Last year saw cyber-attacks disrupt some major companies, proving the fact that hacking is becoming one of the biggest concerns to corporations around the world. But, it’s not only the corporate giants that get targeted. Recent data shows that cyber-criminals have been increasingly going after small businesses as well.
The important takeaway is that no business is safe, regardless of its size. That is, unless it has some serious defenses in place (or if you have an IT support company like Northern Star!) Read: firewall.
Firewalls are very important for maintaining network security and keeping your system free of cyber-attacks. So, with that in mind, here are some tips you might find useful when it comes to setting up your corporate firewall whether you’re running a restaurant marketing agency, a law firm, an accountancy or just about any other type of business.
Things to Consider When Setting Up a Secure Firewall
1. Do Some System Hardening
Before you build a moat around a castle, you want to ensure that the castle walls are strong. After all, you don’t want your moat to be your only line of defense. Similarly, ensure that your network is as secure as it can be before you install your firewall. This process is referred to as ‘system hardening’.
Essentially, hardening is the process of removing unnecessary parts of a system. This is based on the principle that a larger system creates more opportunity for infiltration. So, in order to reduce this surface of vulnerability, it is necessary to remove unnecessary software or services, unnecessary accounts, usernames, logins, and to change default passwords.
2. Pick Difficult Passwords
It might seem strange to mention a factor as simple as passwords in this list, but passwords are extremely important for the security of a system. This is because many hackers would prefer to gain direct access to a system rather than having to break into it. And, by sticking with simple passwords, you make this easier for them.
Choose passwords that have considerable length in order to make guessing harder for hackers. Furthermore, it helps to make up words that don’t exist in the dictionary, as hackers using password generators will have a harder time matching these. Lastly, don’t use the same password for multiple accounts and be sure to renew your passwords regularly.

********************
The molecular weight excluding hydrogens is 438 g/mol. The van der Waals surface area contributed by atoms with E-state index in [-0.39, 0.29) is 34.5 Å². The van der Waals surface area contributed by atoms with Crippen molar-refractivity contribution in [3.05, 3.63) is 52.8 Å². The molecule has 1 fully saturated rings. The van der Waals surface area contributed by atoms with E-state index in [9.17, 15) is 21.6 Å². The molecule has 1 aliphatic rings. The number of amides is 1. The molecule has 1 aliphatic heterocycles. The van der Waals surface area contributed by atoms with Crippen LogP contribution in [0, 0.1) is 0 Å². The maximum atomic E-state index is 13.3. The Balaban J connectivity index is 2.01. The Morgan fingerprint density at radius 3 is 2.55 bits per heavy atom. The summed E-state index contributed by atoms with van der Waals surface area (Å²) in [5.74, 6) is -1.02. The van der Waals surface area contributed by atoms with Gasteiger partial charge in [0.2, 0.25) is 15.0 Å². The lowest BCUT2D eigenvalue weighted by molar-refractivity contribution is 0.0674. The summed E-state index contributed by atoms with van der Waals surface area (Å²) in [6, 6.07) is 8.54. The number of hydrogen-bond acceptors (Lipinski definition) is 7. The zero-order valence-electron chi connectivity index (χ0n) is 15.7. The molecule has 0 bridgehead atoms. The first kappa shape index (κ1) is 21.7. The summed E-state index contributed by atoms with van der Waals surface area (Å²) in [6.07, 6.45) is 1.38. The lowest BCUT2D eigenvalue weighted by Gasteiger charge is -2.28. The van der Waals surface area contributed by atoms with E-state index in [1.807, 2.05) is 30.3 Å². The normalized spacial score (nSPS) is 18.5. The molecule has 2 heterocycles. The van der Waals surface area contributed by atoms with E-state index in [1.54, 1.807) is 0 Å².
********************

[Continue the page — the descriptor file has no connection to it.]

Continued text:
3. Customize Your Firewall Accordingly
You might find that maintaining your firewall’s default settings is inhibiting certain parts of your network that your employees need for their individual jobs. For example, your firewall might block pop-ups that are necessary for some of your employees’ tasks. If this is the case, you might find that these employees simply disable the firewall’s pop-up blocker, which increases your network vulnerability.
Instead of allowing this to happen, customize your firewall for certain employees’ functions beforehand. So, to continue with the above example, you could set up your firewall to allow pop-ups from trusted sites.
4. Create Access Policies Through Traffic Denial
You only want approved traffic to come into your network, but denying access of certain sites incrementally is like working backwards. Instead, configure your firewall to deny all access and then approve the necessary sites as you go. This way you get a far clearer picture of the traffic entering your network.
5. Set Up a Dual Firewall
Installing a second firewall essentially creates a secondary network. This is sometimes referred to as a DMZ, taken from the military term ‘Demilitarized Zone’. The first firewall only allows traffic into the DMZ while the second firewall only allows traffic from the DMZ into the internal network.
This means that inbound traffic is monitored twice, which effectively doubles the ability of your firewall to prevent attacks.
Consider All Aspects When Setting Up a Firewall
These are just some of the factors to consider when it comes to setting up your firewall, but they will get you well on the way to a secure network. Join us for Part 2 of this look at firewalls in which we will discuss a few more tips on maintaining a firewall once you have it up and running.